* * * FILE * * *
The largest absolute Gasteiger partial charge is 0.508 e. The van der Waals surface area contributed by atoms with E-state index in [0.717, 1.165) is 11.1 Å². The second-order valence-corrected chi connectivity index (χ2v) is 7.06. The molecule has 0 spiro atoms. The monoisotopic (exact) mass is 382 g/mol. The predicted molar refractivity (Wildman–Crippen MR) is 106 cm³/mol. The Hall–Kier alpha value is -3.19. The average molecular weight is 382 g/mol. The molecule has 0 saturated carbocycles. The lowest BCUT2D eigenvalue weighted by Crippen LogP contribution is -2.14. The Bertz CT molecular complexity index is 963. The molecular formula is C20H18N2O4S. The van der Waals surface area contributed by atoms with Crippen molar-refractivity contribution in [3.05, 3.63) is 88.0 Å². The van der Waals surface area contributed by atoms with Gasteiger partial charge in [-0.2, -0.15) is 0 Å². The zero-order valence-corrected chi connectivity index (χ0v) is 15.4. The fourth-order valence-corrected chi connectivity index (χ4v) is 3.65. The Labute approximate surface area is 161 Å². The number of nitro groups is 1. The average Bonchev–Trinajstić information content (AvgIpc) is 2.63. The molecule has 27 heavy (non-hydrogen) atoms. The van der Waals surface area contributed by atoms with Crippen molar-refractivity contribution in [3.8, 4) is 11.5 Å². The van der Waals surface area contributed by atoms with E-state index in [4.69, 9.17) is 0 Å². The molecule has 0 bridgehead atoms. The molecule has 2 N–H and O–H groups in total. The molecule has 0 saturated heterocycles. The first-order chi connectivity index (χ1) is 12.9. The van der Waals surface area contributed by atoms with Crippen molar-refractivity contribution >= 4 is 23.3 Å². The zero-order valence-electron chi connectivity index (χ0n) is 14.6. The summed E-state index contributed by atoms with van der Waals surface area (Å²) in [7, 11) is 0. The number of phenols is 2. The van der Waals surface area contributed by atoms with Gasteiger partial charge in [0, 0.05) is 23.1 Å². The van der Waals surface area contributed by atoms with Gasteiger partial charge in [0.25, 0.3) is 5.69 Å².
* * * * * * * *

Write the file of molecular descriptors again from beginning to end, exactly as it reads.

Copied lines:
The largest absolute Gasteiger partial charge is 0.508 e. The van der Waals surface area contributed by atoms with E-state index in [0.717, 1.165) is 11.1 Å². The second-order valence-corrected chi connectivity index (χ2v) is 7.06. The molecule has 0 spiro atoms. The monoisotopic (exact) mass is 382 g/mol. The predicted molar refractivity (Wildman–Crippen MR) is 106 cm³/mol. The Hall–Kier alpha value is -3.19. The average molecular weight is 382 g/mol. The molecule has 0 saturated carbocycles. The lowest BCUT2D eigenvalue weighted by Crippen LogP contribution is -2.14. The Bertz CT molecular complexity index is 963. The molecular formula is C20H18N2O4S. The van der Waals surface area contributed by atoms with Crippen molar-refractivity contribution in [3.05, 3.63) is 88.0 Å². The van der Waals surface area contributed by atoms with Gasteiger partial charge in [-0.2, -0.15) is 0 Å². The zero-order valence-corrected chi connectivity index (χ0v) is 15.4. The fourth-order valence-corrected chi connectivity index (χ4v) is 3.65. The Labute approximate surface area is 161 Å². The number of nitro groups is 1. The average Bonchev–Trinajstić information content (AvgIpc) is 2.63. The molecule has 27 heavy (non-hydrogen) atoms. The van der Waals surface area contributed by atoms with Crippen molar-refractivity contribution in [3.8, 4) is 11.5 Å². The van der Waals surface area contributed by atoms with E-state index in [4.69, 9.17) is 0 Å². The molecule has 0 bridgehead atoms. The molecule has 2 N–H and O–H groups in total. The molecule has 0 saturated heterocycles. The first-order chi connectivity index (χ1) is 12.9. The van der Waals surface area contributed by atoms with Crippen molar-refractivity contribution >= 4 is 23.3 Å². The zero-order valence-electron chi connectivity index (χ0n) is 14.6. The summed E-state index contributed by atoms with van der Waals surface area (Å²) in [7, 11) is 0. The number of phenols is 2. The van der Waals surface area contributed by atoms with Gasteiger partial charge in [0, 0.05) is 23.1 Å². The van der Waals surface area contributed by atoms with Gasteiger partial charge in [0.25, 0.3) is 5.69 Å².